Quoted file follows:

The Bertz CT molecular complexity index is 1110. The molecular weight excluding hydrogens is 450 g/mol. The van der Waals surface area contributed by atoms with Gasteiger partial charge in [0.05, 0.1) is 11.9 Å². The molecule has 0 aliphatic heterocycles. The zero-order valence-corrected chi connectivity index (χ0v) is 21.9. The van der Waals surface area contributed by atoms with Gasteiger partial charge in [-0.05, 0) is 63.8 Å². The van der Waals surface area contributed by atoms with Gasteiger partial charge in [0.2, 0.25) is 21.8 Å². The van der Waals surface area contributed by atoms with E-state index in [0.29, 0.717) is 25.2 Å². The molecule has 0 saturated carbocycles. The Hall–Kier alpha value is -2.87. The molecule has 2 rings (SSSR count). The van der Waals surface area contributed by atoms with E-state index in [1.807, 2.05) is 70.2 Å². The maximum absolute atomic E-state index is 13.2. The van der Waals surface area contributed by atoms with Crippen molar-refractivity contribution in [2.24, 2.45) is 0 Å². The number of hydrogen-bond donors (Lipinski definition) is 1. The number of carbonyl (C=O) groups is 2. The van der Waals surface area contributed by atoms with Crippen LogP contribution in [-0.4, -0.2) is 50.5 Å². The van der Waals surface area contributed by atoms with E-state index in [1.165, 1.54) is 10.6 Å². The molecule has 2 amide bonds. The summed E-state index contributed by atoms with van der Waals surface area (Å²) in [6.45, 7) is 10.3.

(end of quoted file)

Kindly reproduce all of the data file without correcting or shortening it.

The Bertz CT molecular complexity index is 1110. The molecular weight excluding hydrogens is 450 g/mol. The van der Waals surface area contributed by atoms with Gasteiger partial charge in [0.05, 0.1) is 11.9 Å². The molecule has 0 aliphatic heterocycles. The zero-order valence-corrected chi connectivity index (χ0v) is 21.9. The van der Waals surface area contributed by atoms with Gasteiger partial charge in [-0.05, 0) is 63.8 Å². The van der Waals surface area contributed by atoms with Gasteiger partial charge in [0.2, 0.25) is 21.8 Å². The van der Waals surface area contributed by atoms with E-state index in [0.29, 0.717) is 25.2 Å². The molecule has 0 saturated carbocycles. The Hall–Kier alpha value is -2.87. The molecule has 2 rings (SSSR count). The van der Waals surface area contributed by atoms with E-state index in [1.807, 2.05) is 70.2 Å². The maximum absolute atomic E-state index is 13.2. The van der Waals surface area contributed by atoms with Crippen molar-refractivity contribution in [2.24, 2.45) is 0 Å². The number of hydrogen-bond donors (Lipinski definition) is 1. The number of carbonyl (C=O) groups is 2. The van der Waals surface area contributed by atoms with Crippen LogP contribution in [-0.4, -0.2) is 50.5 Å². The van der Waals surface area contributed by atoms with E-state index in [1.165, 1.54) is 10.6 Å². The molecule has 2 amide bonds. The summed E-state index contributed by atoms with van der Waals surface area (Å²) in [6.45, 7) is 10.3.